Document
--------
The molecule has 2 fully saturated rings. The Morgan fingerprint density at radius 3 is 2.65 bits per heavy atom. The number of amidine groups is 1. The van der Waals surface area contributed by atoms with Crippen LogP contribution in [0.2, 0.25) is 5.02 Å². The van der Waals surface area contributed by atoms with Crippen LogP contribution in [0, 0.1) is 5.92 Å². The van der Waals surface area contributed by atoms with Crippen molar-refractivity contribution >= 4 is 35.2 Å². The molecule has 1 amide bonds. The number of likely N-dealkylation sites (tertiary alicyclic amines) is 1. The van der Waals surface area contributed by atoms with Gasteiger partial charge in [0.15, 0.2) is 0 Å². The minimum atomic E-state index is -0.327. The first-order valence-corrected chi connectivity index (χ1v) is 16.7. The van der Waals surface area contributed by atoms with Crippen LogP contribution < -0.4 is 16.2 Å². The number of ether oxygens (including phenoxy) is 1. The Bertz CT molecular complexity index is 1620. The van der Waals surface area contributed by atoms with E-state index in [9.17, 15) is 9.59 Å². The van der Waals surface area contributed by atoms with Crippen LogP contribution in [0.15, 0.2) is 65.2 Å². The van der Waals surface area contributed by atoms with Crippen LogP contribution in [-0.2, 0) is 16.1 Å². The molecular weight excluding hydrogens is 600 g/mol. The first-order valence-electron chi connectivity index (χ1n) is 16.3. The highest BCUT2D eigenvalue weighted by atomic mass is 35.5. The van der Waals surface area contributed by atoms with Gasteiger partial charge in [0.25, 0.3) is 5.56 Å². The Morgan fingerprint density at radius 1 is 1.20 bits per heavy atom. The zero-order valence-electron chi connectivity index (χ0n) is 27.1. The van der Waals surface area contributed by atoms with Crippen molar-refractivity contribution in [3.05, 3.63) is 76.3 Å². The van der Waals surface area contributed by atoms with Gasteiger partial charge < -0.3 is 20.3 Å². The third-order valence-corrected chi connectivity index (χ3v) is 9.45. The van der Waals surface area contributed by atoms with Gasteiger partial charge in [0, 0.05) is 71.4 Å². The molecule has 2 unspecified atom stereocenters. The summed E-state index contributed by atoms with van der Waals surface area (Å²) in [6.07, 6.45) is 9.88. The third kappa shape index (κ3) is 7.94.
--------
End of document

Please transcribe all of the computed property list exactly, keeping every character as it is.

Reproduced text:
The molecule has 2 fully saturated rings. The Morgan fingerprint density at radius 3 is 2.65 bits per heavy atom. The number of amidine groups is 1. The van der Waals surface area contributed by atoms with Crippen LogP contribution in [0.2, 0.25) is 5.02 Å². The van der Waals surface area contributed by atoms with Crippen LogP contribution in [0, 0.1) is 5.92 Å². The van der Waals surface area contributed by atoms with Crippen molar-refractivity contribution >= 4 is 35.2 Å². The molecule has 1 amide bonds. The number of likely N-dealkylation sites (tertiary alicyclic amines) is 1. The van der Waals surface area contributed by atoms with Gasteiger partial charge in [0.15, 0.2) is 0 Å². The minimum atomic E-state index is -0.327. The first-order valence-corrected chi connectivity index (χ1v) is 16.7. The van der Waals surface area contributed by atoms with Crippen LogP contribution < -0.4 is 16.2 Å². The number of ether oxygens (including phenoxy) is 1. The Bertz CT molecular complexity index is 1620. The van der Waals surface area contributed by atoms with E-state index in [9.17, 15) is 9.59 Å². The van der Waals surface area contributed by atoms with Crippen LogP contribution in [0.15, 0.2) is 65.2 Å². The van der Waals surface area contributed by atoms with Crippen LogP contribution in [-0.2, 0) is 16.1 Å². The molecular weight excluding hydrogens is 600 g/mol. The first-order valence-electron chi connectivity index (χ1n) is 16.3. The highest BCUT2D eigenvalue weighted by atomic mass is 35.5. The van der Waals surface area contributed by atoms with Gasteiger partial charge in [0.25, 0.3) is 5.56 Å². The Morgan fingerprint density at radius 1 is 1.20 bits per heavy atom. The zero-order valence-electron chi connectivity index (χ0n) is 27.1. The van der Waals surface area contributed by atoms with Crippen molar-refractivity contribution in [3.05, 3.63) is 76.3 Å². The van der Waals surface area contributed by atoms with Gasteiger partial charge < -0.3 is 20.3 Å². The third-order valence-corrected chi connectivity index (χ3v) is 9.45. The van der Waals surface area contributed by atoms with Gasteiger partial charge in [0, 0.05) is 71.4 Å². The molecule has 2 unspecified atom stereocenters. The summed E-state index contributed by atoms with van der Waals surface area (Å²) in [6.07, 6.45) is 9.88. The third kappa shape index (κ3) is 7.94.